Campus responds to outcome of Iraq election

By Kiran Sood

The results of the first Iraqi democratic election in over half a century has some students on campus debating the election’s legitimacy and the possibilities for Iraq’s future.

The election results, announced on Feb. 13, determined the 275 transitional national assembly members who will appoint a prime minister sometime in March. The Shiite United Iraqi Alliance won the largest portion of the vote with 48 percent of the 8.5 million votes cast, and the Kurds had the second largest portion with 26 percent.

President Bush hailed the elections as a positive step toward the goal of creating a stable democracy in the nation. But Helen Gibson, freshman in LAS, said the turnout – 58 percent – was lower than expected.

“There was initially a prediction for a huge voter turnout, but the actual number was quite low,” she said. “I don’t think the low turnout was because people did not feel the need to vote … People may have been afraid to vote,” Gibson said.

Sidra Javaid, freshman in engineering, agreed that fear of harm caused the lower voter turnout.

“I believe the voter turnout was lower because a lot of people were afraid to show up because of the recent terrorist activities to prevent the elections,” she said.

Gibson said polling locations might also have had an effect on voter turnout. She said it seemed like areas of higher population turned out in greater numbers.

“Also, there might not have been a polling place close enough to them and they were not willing to make a long and dangerous journey to vote,” Gibson said. “The desert areas and the less populated areas didn’t have a very high turn out at all because they were unable to get to a polling area.”

Sara Tsai, freshman in LAS, said despite the low turnout, she viewed the elections as a positive step.

“The elections were definitely a good thing, no matter how many people turned out to vote,” Tsai said. “Iraq needs a stronger, more united government, because war has divided the entire nation.”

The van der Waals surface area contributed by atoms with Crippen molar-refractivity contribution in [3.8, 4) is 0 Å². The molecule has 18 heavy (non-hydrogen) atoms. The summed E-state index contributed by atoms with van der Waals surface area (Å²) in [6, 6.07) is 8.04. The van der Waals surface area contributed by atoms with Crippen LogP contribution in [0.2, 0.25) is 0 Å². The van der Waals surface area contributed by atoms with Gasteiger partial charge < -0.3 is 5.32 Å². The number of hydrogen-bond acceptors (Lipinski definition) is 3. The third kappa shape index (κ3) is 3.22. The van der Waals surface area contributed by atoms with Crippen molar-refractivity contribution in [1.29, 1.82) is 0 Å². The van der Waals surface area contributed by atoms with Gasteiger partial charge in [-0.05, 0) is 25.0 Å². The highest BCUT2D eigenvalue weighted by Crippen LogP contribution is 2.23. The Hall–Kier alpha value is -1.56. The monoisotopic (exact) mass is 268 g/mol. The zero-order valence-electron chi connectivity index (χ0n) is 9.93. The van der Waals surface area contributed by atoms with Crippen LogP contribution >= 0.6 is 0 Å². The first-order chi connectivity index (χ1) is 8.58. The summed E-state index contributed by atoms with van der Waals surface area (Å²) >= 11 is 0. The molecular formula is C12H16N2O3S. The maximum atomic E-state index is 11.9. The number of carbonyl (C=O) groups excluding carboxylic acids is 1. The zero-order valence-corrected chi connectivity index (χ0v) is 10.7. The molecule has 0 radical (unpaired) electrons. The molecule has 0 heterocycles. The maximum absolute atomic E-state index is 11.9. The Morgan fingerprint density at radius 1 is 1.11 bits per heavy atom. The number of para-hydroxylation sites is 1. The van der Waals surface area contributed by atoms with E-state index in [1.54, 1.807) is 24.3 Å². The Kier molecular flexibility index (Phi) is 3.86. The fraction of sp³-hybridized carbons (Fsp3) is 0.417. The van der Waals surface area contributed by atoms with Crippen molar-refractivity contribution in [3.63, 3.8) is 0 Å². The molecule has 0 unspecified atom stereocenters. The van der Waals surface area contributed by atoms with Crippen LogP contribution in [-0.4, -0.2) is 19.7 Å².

“I think that the elections are the only positive outcome of this unnecessary war the United States created in Iraq,” said Ritu Parikh, freshman in LAS. “Hopefully the elections will lead the way for the democratic progress of the nation.”

Javaid said some see the elections as a step toward Iraqi self-determination.

“There are some people who supported the elections because they believed it would help form a government and hope that country will now be free,” she said.

But Nancy Solorio, freshman in LAS, doubted the legitimacy of the voting process.

“Many people might have been unconfident about the voting process,” Solorio said. “They may have felt that their vote did not matter, or maybe they thought the actual process of voting had been corrupted. If I were an Iraqi citizen, I wouldn’t trust the higher authorities so much considering all that the average people have been through.”

Javaid said she supported the new government, but added that some still question the United States’ motives to invade Iraq in the first place and are skeptical of the legislature that was formed by the elections.

“They think that it’s a U.S. propaganda to set up a U.S. supported government to ensure a valuable resource oil for them since Iraq happens to sit on top of the world’s second largest oil reserve,” she said.